Not only do they make us pay for leads our inventory generates but these same sites generate “leads” with false data. How many calls do you get for “listings” that were sold six months ago or are not even on the market yet (pre-foreclosures flagged by RealtyTrac)? And my newest gripe is Trulia’s brilliant “recently sold” lead. In this one, I get an email from a consumer who wants information on a recently sold house. The theory is that maybe this lead is a neighbor thinking of selling. So if I email back the sold data maybe I’ll get a new listing.

Except in the trenches it’s not working that way. Buyers are emailing on the house, not understanding it’s sold, and they want an appointment, or wonder why it’s online if it’s not really for sale (since if it’s on the internet it must be true). Telling them it’s not for sale (such as a pre-foreclosure or a recently sold) just annoys the consumer. That’s not a “lead” — it’s a consumer who thinks I am wrong and the internet must be right. It takes up my time to convince Joe Buyer that the house really really is sold and no I cannot show it to him.

But I digress.

Agents know how bad the data can be on the aggregator sites (which is what T and Z are). T/Z argue back: garbage in/garbage out. Meaning, agents get your act together and update that data so it’s correct! Mark those houses sold, enter your status updates promptly and make sure the feed coming in is correct.

As of May 8th, my firm of 6 agents has 85 listings. Perhaps I should hire someone to check the various aggregator sites every day. Or I could cut the feed out completely. That’s the battle cry of some brave brokers who have gone that route. No feed to T/Z, then the consumer must come to our site to find the data! If you are a huge brokerage in control of the bulk of the market, that could work.

But we won’t stop the consumers from seeking out and using T/Z and their nifty little apps (and Realtor.com which in my area seems to be barely used). I ask every buyer who calls into the office who I get to speak to, every buyer I see at a closing table or in person, “Where did you find this property?” The majority are using T/Z and so if the consumer is there, we need to make sure our listings are in front of that consumer. Removing our sellers from the feed reduces their exposure and may harm their chance of sale.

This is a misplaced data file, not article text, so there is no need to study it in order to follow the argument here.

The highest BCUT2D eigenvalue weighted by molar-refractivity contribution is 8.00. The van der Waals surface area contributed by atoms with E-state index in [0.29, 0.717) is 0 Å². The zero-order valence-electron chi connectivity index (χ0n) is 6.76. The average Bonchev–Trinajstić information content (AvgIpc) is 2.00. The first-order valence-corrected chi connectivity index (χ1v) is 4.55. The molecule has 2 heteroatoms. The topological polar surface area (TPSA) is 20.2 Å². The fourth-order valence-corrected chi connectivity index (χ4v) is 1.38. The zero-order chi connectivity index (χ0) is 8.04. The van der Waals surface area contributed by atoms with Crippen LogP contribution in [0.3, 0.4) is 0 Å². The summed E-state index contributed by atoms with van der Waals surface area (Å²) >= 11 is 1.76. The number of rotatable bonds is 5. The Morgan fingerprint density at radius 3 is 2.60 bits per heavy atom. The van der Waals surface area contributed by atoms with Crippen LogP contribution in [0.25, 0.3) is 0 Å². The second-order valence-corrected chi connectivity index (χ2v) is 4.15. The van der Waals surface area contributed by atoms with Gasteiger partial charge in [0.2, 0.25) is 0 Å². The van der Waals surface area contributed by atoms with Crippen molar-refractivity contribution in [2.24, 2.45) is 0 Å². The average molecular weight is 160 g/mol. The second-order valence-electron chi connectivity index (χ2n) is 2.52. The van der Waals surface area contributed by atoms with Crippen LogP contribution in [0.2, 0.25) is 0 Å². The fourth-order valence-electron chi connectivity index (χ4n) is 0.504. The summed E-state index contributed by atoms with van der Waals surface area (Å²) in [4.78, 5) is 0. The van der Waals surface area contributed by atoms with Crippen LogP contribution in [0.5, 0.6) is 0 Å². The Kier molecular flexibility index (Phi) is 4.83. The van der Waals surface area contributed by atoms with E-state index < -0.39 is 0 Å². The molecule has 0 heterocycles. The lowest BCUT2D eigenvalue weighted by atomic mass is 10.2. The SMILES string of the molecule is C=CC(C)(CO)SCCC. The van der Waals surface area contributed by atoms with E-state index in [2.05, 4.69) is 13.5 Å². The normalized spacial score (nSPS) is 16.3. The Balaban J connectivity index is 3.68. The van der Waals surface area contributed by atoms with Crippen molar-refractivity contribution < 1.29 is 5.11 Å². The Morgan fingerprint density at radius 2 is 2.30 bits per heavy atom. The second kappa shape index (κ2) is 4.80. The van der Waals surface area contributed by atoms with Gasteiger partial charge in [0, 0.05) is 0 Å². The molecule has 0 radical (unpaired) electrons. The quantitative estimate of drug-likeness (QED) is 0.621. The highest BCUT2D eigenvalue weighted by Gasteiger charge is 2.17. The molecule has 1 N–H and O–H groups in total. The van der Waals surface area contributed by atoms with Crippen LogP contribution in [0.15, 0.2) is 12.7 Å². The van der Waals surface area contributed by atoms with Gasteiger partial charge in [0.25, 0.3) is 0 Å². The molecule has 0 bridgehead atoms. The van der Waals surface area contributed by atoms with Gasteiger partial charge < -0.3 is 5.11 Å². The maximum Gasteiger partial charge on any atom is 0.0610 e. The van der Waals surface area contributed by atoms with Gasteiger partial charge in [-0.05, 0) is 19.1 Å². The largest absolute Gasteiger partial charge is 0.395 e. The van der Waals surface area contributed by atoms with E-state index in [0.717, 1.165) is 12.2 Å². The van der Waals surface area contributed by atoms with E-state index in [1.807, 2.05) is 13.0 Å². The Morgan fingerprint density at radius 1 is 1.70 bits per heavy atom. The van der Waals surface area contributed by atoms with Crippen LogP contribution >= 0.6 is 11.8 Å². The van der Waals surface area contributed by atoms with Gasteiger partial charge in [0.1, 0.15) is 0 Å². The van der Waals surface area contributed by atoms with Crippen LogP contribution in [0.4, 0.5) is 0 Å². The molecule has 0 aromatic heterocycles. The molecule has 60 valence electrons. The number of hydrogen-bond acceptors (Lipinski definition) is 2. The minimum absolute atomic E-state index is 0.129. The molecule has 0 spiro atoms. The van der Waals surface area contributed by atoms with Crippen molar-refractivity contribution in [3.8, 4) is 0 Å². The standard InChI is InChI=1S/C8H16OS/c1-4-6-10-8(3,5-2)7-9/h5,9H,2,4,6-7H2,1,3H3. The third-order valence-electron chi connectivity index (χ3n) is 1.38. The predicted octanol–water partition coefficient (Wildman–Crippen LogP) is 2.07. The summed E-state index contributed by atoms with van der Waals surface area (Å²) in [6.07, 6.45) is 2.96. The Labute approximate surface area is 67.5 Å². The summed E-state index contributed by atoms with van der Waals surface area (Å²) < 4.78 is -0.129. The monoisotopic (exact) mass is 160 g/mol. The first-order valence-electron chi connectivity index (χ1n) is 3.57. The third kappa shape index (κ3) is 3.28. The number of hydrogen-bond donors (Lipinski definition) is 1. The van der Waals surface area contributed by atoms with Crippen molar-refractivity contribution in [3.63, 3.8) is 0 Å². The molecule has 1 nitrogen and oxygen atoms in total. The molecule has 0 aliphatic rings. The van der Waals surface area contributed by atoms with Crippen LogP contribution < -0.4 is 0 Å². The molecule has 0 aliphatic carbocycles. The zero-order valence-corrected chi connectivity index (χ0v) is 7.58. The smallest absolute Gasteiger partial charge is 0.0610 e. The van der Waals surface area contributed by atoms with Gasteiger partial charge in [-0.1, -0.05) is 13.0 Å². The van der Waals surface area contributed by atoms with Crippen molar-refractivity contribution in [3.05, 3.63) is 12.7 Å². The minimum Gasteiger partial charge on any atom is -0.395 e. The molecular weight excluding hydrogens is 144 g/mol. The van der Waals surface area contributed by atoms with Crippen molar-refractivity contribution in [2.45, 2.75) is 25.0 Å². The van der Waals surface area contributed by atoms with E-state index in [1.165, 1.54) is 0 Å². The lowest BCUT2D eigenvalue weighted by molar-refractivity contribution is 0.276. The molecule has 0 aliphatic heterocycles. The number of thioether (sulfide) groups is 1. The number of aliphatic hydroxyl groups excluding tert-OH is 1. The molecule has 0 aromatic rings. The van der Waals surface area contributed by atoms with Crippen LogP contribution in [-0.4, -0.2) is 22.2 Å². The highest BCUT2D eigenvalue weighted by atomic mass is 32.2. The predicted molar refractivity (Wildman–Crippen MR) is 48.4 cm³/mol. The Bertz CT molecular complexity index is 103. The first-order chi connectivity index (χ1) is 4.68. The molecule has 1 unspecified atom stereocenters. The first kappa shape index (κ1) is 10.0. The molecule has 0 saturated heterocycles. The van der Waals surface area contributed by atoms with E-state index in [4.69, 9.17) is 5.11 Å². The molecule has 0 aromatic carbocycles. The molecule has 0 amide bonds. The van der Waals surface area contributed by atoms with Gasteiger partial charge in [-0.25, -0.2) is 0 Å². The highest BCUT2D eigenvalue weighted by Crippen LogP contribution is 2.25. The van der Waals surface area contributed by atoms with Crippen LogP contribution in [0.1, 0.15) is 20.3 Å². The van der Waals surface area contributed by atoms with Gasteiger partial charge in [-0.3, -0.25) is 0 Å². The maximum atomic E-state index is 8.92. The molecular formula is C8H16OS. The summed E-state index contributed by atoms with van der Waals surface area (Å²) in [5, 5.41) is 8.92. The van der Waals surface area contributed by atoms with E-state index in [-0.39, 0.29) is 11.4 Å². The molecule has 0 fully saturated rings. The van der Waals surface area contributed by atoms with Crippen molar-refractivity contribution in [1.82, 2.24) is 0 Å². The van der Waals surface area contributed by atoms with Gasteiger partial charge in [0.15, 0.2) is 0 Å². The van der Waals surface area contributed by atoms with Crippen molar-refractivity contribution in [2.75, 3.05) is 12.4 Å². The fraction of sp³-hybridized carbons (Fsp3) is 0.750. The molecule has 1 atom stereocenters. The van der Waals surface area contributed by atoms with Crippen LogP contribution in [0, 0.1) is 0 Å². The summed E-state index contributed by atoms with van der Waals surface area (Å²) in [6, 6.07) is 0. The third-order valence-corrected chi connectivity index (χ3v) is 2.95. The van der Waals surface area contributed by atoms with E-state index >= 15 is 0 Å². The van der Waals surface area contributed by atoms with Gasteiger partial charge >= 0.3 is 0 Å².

What major platforms have been lacking

But what the major platforms have been lacking is agent-to-agent interaction. That is where Market Leader and ActiveRain come into play.

With ML’s back-office CRM software (already used by some firms such as Keller Williams) and the agent-centric blogging, Trulia made a brilliant play to rope the agents into their platform. I don’t question their business acumen. So why did I want to throw up this morning when I read the news release? Because instead of seeing it as a “yeah we have the whole enchilada now, in one cool place” my gut reaction was “Great, I’ll be held hostage here.” Keep reading for why I feel trapped.

Why agents feel trapped

I pay for TruliaPro status (and Zillow Premier agent as well). Up to three months ago I also paid for a half dozen zip codes in my area for my firm to dominate Trulia in my little world. I spent thousands of dollars in 2012 on Trulia upgrades. In doing the taxes I calculated the ROI on those zip codes and decided to adjust the ads. I wanted to test a few new ones and dial back a few old ones. Easy enough. For years I’ve been doing this all by myself with no “advisor” needed. Add a few cities, subtract a few. Analyze results in three months. Adjust. Except in February I realized my sliders (that control ad percentage of market purchased) were gone. I could not dial back any of my zip codes or adjust.

Trulia took away the sliders/ability to control my own ads, and didn’t even tell their tech support apparently. I had to send a screen shot of what I was seeing to my rep for him to even understand what was going on. Then he promised to call me back when he figured it out. When he did (several days later) he explained that the Powers That Be at T decided only sales reps could change/adjust our ads now as we might “screw it up” and make bad changes. Oh. That explains it. But it was too late. I had already called in, gotten a different rep, and tried to talk through the changes I wanted. The new quote was jaw dropping. The rep explained it would be much easier (and cheaper) to just stick with my old ad plan rather than play with percentages and buy/change zip codes. In reply I cancelled all my advertising.

This control-freak approach also extends to the leads they send me (the ones I pay for). The email I get anonymizes the lead’s email and replaces it with a Trulia-centered email. To get the real email I must log into T’s portal, hit reply to the lead, and then I can see the true email. It’s an extra step, which matters to me because I use a third party portal to consolodate all my leads. So when the portal gets this junky email, I still have to waste time by logging into the T website, copy/paste real email, log into my CRM portal, and replace bad email with real one. Time suck. T say it is to protect the consumer’s data. Really? I think it’s so you control one more aspect of the lead-to-agent flow and it messes with my system.